The unusually strong El Niño event of 1997-1998, followed by two years of strong La Niña conditions, the worst hurricane season on record and further debate over anthropogenically induced climate change, have all been heavily covered by the popular press worldwide. Such widespread coverage demonstrates that the potential human-scale impacts of climate variability and climate change are of interest to the public. Partly in response to growing public concern, the United States Congress, in 1997, commissioned the United States Global Change Research Group (USGCRP) to develop a National Assessment of the Effects of Climate Change. However, the connection between oceans, climate and public health has been a subject of scientific discussion for the past decade. The science has progressed largely through joint efforts put forward by investigators from different disciplines.
The ability to understand and model the complex links between environmental, climatological and biological systems present great opportunities for prediction and prevention of disease, rather than the current approach that heavily depends on clinical cases to appear before action is taken. The ability to predict potential outbreaks, based on susceptible populations and climate variability, is especially important for certain regions in developing nations where limited resources may be more efficiently utilized in advance to prevent a health crisis. Our goal in understanding and incorporating climate signals, therefore, is to use proactive, rather than reactive, approaches to protect public health.
Scientists are continuing to connect ocean sciences with human health. By defining and understanding such interactions there are hopes to develop models that will aid in the prevention of emerging and re-emerging diseases. To advance our understanding of the relationships between climate variability and infectious diseases, the following recommendations are made. Long term, historical disease and pathogen surveillance data must be located, salvaged and electronically archived. Continuing emphasis should be placed on prospective long-term surveillance that includes medical, ecological, and climatological parameters at periods greater than five years. Multidisciplinary training in "bioclimatology" should be encouraged at all levels—undergraduate through postdoctoral. Increased communication between disciplines is imperative, but will require a common "language," as well as support for interdisciplinary meetings and journals that focus on climate issues in biological and medical applications. Scientific societies may be best able to accomplish this goal. Quantitative analyses should move from the detection of associations to the development of predictive models. Finally, integrated frameworks and risk assessments will be useful tools to determine susceptibility of particular regions to certain diseases under a given set of climate conditions.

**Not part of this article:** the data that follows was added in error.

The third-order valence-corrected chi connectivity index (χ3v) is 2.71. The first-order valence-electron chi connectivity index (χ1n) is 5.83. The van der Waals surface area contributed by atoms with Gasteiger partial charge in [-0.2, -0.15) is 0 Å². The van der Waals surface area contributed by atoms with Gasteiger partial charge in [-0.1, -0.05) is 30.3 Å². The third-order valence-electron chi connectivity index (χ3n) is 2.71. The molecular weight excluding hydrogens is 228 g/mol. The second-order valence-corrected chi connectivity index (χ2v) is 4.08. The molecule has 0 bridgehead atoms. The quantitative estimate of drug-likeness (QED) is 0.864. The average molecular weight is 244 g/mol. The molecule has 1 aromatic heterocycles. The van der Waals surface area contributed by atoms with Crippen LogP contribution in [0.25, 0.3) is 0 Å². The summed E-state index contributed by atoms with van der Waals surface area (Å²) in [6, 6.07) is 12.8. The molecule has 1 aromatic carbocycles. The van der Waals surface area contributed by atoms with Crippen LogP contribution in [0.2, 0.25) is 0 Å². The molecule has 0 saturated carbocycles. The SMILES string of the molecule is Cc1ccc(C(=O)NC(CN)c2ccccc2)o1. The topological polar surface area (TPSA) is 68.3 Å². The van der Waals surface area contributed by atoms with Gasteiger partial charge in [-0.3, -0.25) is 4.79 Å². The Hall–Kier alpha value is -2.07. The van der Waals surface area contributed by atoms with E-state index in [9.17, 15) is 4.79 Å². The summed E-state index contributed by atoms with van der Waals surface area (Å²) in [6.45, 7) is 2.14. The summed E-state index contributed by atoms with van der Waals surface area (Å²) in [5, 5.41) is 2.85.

Climate variability affects every region of the world. Diseases are not necessarily limited to specific regions, and a changing climate may allow pathogens or vectors to become endemic in novel regions. Therefore, although the impact of climate on health may be local in an immediate sense, it is nevertheless a global issue.
Joan B. Rose, Anwar Huq, Erin K. Lipp. 2001. Health, climate and infectious disease: a global perspective.
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